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Hyper-V Network Configuration

Discussion in 'Virtual Computing' started by greenstarthree, Aug 21, 2013.

  1. greenstarthree

    greenstarthree Nibble Poster

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    Hi all,
    Possible silly question coming up, as I only have a little experience with Hyper-V!

    I've just started studying for the 70-640 Active Directory 2008 exam, and was after a bit of advice on Hyper-V. I want to set up my home lab of 3-4 servers (as suggested in the MS Training Kit), but I want to do it virtually on a laptop. I have Windows 8 with Hyper-V installed and have installed my first 2008 R2 server.

    I'd like to know what would be the best networking setup for this? As it stands, I've set up an external virtual switch, bound to my laptop's WiFi connection, and shared with the VMs, so they are currently getting IP addresses in the same range as my laptop.

    This works and gives me internet access etc, but in the Training Kit it tells me to give them 10.0.0.x addresses, specifying a gateway etc.

    Is there any way I'd be able to freely assign IP's in the 10.0.0.x range to my VM's and maintain internet access via my laptops physical NIC? Would I need to set up a VLAN or something?


    Thanks all,
    Adam
     
    Certifications: MCSA 70-640, MCSA 70-642
    WIP: MCSA 70-646, MCSA 70-417
  2. greenstarthree

    greenstarthree Nibble Poster

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    Ok just a quick update here after rooting around on the internet!


    I've configured things as described in this guide:

    Words, Ideas, and Things: Hyper-V Internal Virtual Network and Internet Access


    As it seemed to be pointing in the same direction as I was. Basically you create an INTERNAL type virtual switch and then enable internet connection sharing on the laptop's WiFi adapter.

    All I've done differently is to change the IP address of the Internal Virtual Adapter to 10.0.0.1 (the subnet given in the Training Kit book), then applied IP settings to the VM as follows:

    IP: 10.0.0.11
    Subnet: 255.255.255.0
    Gateway: 10.0.0.1
    DNS: 10.0.0.1



    This seems to be working, at least, I have internet access from my VM. I just wondered if anyone can see any problems here as I work through the Training Kit?

    Thanks again
    Adam
     
    Certifications: MCSA 70-640, MCSA 70-642
    WIP: MCSA 70-646, MCSA 70-417
  3. GSteer

    GSteer Megabyte Poster

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    I've got it rigged up slightly differently, this is from memory as I'm at work:

    Currently got two Virtual Switches setup in Hyper-V:

    #1 - set to External and shared with the host machine, call it VSwitch1
    #2 - set to Internal and not shared with host machine, call it VSwitch2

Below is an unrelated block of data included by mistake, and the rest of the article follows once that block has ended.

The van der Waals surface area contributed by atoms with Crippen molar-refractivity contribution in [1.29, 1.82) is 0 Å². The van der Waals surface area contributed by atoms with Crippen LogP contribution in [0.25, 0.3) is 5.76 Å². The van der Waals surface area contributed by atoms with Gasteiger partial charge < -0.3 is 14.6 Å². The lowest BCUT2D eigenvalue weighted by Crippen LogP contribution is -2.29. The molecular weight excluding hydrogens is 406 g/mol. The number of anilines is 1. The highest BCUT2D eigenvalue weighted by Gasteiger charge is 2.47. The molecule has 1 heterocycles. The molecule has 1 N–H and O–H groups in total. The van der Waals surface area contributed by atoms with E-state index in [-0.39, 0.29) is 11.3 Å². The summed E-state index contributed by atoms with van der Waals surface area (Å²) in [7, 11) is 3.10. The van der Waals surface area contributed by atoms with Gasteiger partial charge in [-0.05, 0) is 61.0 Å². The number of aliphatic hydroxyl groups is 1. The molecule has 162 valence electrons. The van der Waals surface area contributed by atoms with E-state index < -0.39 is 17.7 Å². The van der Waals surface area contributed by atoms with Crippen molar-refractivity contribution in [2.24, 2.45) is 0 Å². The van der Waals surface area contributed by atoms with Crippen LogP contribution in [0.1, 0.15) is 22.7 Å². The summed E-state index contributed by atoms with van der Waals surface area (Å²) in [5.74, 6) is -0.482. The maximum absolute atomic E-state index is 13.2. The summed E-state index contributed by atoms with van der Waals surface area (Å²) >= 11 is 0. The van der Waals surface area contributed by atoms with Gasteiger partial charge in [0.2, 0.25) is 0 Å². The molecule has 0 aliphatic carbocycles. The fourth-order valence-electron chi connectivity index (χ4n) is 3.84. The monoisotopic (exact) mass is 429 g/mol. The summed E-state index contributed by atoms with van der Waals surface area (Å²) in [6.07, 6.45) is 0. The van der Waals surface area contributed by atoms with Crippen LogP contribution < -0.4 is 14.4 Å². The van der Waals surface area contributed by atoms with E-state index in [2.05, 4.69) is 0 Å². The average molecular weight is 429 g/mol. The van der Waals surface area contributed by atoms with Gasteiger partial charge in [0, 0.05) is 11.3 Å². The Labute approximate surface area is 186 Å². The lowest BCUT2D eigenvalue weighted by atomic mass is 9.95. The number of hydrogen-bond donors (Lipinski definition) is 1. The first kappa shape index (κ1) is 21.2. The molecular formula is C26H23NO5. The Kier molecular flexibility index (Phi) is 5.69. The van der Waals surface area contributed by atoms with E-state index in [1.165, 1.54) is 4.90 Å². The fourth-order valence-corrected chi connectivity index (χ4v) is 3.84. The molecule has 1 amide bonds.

So, I've got a VM called DC1, and lets say at least one other called SRV2.

    DC1 has both VSwitch1 and VSwitch2 bound to it.
    SRV2 has only VSwitch2 bound to it.

    Internally the VSwitch1 adaptor on DC1 is manually set to an IP of 192.168.25.250 where my home router, and ergo gateway is on 192.168.25.254 externally.
    Internally any adaptors that are VSwitch2 and bound to servers are configured with manual IP addresses in the range 192.168.35.X

    So DC1 has two adaptors, VSwitch1 on 192.168.25.250 & VSwitch2 on 192.168.35.250 as an example.

    Routing and Remote Access is then installed on DC1 and configured to allow routing though the VSwitch1 adaptor.

    DHCP is configured to hand out the internal IP of DC1's VSwitch2 adaptor as the gateway, ergo 192.168.35.250.

    Any client OS's then get this as the gateway, it's statically set on my servers. DC1 handles all external routing for this particular internal network.

    The benefit of doing the R&RA internally instead of on the host is that you can setup as many separate internal virtual networks that you want with their own IP ranges, and each one just needs a single IP on your real network range. I like to keep things separate and not play with my host too much.
     
    Certifications: BSc. (Comp. Sci.), MBCS, MCP [70-290], Specialist [74-324], Security+, Network+, A+, Tea Lord: Beverage Brewmaster | Courses: LFS101x Introduction to Linux (edX)
    WIP: CCNA Routing & Switching
  4. greenstarthree

    greenstarthree Nibble Poster

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    Thanks for the help mate!

    I think I understand what you've got set up there. That would definitely be the better way to handle multiple virtual subnets I think. I suppose they're both sort of doing the same thing but as you say, one inside the VM and one on the host.

    Can I ask, did you follow the setup detailed in the Training Kit and if so did you use the IP config it suggests? The thing I don't quite get yet is, the book says to configure your first server as:

    IP: 10.0.0.11
    Subnet . 255.255.255.0
    Gateway: 10.0.0.1
    DNS: 10.0.0.11